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The purpose of this article is to provide a short overview of the condition of clinical ethics committees (CECs) and other forms of the so-called "ethics support" infrastructure. This includes but is not limited to CECs because some countries also have ethics consultation services that function independently from the CECs. It seems that properly structured CECs and other types of ethics support have a potential to act as facilitators of ethically sensitive healthcare decision-making. This goal can be achieved if the ethics support infrastructure becomes an integral part of the healthcare institution where the majority of ethical dilemmas and the need for ethical debate arise. At the same time, CECs can become a useful tool for implementing bioethical standards developed at both national and international levels, including those established by the Council of Europe instruments. This is the main reason why the issue of developing clinical ethics support services might be very important for the Steering Committee on Bioethics (CDBI) of the Council of Europe. More specifically, the question is what special role ethics support services can play in the context of the follow up to the Council of Europe Symposium in the decision-making process regarding medical treatment in end-of-life situations (Strasbourg, 30 November-1 December). Very often, cases to be considered by the CECs and ethics consultants deal with the difficult end-of-life treatment choices.

The article will cover and address the following issues:

  • • A comparison of institutionalisation of research ethics and clinical ethics;

  • • A short overview of developing CECs and clinical ethics infrastructure in different countries; [End Page 293]

  • • The main problems related to institutionalisation of clinical ethics; and

  • • An action plan to involve the CDBI

Institutionalisation of Research Ethics and Clinical Ethics

Compared to clinical ethics, research ethics has a much better developed institutional and procedural framework. First, numerous international research ethics guidelines provide a universal framework for implementation of research ethics principles at the national level. Second, and most importantly for our discussion, research ethics has a clearly identifiable institutional framework, i.e., the ethical review of research protocols by research ethics committees. Such a review has become the universally accepted procedure before starting human subject research in the EU and the Council of Europe countries. The contribution of the Council of Europe in this process is also clearly seen. The Additional Protocol to the Convention on Human Rights and Biomedicine Concerning Biomedical Research and recently adopted Guide for Research Ethics Committee Members CDBI/INF(2011)2 are a good example of the attempt to implement normative principles into the field of biomedical research. 1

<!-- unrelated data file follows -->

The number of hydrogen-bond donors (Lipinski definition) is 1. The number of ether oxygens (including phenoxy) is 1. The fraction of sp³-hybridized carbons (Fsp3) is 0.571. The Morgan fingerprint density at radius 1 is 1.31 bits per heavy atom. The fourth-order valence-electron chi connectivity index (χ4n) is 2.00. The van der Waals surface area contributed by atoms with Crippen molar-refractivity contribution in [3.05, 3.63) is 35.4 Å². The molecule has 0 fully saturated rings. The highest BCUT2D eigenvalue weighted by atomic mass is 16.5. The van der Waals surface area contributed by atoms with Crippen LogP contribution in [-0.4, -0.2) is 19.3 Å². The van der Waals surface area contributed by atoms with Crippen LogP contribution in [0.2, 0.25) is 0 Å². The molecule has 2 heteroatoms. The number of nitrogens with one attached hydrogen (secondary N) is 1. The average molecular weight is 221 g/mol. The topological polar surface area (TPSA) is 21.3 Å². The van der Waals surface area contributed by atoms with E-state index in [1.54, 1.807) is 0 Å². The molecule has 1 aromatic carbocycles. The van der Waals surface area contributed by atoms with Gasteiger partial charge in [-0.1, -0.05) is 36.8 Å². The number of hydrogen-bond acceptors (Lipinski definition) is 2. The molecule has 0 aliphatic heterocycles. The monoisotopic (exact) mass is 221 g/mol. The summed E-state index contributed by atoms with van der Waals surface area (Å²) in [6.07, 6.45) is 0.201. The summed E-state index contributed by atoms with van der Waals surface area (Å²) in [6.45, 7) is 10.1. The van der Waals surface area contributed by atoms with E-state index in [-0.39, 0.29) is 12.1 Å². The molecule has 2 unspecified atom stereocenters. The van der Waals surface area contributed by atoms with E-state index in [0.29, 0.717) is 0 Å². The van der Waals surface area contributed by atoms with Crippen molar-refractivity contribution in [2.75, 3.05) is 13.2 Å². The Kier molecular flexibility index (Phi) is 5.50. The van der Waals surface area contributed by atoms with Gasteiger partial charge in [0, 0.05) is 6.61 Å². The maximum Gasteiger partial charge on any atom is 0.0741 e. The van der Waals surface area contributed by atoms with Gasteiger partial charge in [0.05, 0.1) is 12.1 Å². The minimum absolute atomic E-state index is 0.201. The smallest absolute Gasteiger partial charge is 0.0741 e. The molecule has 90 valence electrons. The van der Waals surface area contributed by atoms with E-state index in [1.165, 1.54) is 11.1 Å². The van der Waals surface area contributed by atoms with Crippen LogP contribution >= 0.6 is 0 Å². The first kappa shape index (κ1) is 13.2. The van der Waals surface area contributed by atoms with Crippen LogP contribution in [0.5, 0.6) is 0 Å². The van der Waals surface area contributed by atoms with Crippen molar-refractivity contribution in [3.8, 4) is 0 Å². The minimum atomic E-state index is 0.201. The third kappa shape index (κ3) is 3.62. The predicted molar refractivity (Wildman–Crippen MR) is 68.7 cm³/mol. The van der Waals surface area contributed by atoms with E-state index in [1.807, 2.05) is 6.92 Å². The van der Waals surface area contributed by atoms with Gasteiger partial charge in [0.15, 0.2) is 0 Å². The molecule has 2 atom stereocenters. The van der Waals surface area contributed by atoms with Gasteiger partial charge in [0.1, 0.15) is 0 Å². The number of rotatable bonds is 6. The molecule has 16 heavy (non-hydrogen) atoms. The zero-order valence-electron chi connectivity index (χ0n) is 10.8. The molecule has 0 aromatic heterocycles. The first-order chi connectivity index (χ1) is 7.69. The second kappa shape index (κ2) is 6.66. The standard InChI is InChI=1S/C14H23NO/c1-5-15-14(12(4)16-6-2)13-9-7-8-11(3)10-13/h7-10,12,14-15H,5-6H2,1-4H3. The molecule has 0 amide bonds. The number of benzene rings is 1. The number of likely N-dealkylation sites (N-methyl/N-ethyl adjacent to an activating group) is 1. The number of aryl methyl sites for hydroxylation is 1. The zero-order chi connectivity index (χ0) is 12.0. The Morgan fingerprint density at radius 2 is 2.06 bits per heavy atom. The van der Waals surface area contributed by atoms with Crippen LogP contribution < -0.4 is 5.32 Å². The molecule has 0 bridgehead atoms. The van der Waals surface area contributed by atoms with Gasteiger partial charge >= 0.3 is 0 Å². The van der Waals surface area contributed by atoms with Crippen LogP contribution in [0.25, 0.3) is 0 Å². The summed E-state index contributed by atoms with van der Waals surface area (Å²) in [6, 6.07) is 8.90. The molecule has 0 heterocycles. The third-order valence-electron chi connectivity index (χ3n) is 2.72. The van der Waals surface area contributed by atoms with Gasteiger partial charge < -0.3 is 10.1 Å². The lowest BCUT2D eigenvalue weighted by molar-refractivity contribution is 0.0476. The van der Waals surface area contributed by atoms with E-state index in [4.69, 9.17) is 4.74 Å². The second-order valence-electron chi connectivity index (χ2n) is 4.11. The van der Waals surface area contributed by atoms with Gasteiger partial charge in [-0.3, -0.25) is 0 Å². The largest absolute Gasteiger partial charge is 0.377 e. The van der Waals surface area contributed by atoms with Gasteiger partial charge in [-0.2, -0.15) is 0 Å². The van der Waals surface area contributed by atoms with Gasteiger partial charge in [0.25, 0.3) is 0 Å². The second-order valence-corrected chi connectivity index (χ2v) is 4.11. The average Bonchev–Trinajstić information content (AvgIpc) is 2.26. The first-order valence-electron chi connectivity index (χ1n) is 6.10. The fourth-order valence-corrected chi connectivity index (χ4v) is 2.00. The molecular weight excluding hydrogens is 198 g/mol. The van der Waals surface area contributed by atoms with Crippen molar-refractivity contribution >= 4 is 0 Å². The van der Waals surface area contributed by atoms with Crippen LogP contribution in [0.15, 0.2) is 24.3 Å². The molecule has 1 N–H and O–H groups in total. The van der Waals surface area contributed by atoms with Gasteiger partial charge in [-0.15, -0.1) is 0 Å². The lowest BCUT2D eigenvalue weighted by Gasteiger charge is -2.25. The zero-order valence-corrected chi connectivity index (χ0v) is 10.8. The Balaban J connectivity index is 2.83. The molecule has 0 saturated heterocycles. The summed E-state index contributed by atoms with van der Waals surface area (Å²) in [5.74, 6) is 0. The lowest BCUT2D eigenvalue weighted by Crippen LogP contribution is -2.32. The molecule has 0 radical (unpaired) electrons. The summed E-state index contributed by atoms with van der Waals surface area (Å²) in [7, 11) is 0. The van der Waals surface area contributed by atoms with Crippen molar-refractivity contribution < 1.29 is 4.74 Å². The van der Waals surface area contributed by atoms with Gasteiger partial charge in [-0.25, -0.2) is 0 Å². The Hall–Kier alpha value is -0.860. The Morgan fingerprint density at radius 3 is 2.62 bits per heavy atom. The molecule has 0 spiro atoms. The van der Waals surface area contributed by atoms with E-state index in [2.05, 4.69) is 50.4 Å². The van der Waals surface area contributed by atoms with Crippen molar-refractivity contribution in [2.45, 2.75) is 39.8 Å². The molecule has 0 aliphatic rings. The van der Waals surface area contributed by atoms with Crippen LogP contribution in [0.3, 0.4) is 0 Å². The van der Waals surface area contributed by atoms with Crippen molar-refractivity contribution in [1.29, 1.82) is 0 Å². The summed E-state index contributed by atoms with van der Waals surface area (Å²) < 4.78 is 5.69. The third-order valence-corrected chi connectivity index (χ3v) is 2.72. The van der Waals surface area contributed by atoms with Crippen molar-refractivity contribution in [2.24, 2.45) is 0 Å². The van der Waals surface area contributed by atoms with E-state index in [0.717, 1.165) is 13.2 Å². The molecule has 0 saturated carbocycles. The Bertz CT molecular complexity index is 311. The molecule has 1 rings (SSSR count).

The infrastructure for ethical decision-making in the hospital setting is much less developed as compared to research ethics. 7 For example, in contrast to research ethics committees, in some countries, there is no formal legal or regulatory governance framework for CECs. 9

On the other hand, awareness of the importance of developing institutional mechanisms that facilitate ethical decision-making in clinical practice has increased. 3,6,7 Clinical ethics committees (sometimes also called hospital ethics committees) have usually been engaged in a variety of activities, the most notable ones being: a) case consultations; b) drafting ethics-related guidelines and policies; and c) training of healthcare staff employed in the institution in clinical ethics. However, clinical ethics consultation services and moral case deliberation as separate activities have also been developing. 2 If we think that bioethical reflection and ethics support services should be integrated into the everyday healthcare practice, CECs are a very relevant institutional setting for these purposes. It is therefore surprising why CECs and, more generally, clinical ethics infrastructure/ethics support services are developing rather slowly and do not receive sufficient support from European countries and healthcare institutions. 12

Overview of CECs and Clinical Ethics Infrastructure Development

Let us make a short overview of the situation of CECs and ethics support services in different countries. In Norway, the recommendation to establish [End Page 294] CECs came from the Ministry of Health and Social Affairs in 2003. By 2009, 37 such committees were established in the country. 8 In Germany, the...

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Additional Information

ISSN
1793-9453
Print ISSN
1793-8759
Pages
pp. 293-298
Launched on MUSE
2011-09-23
Open Access
No
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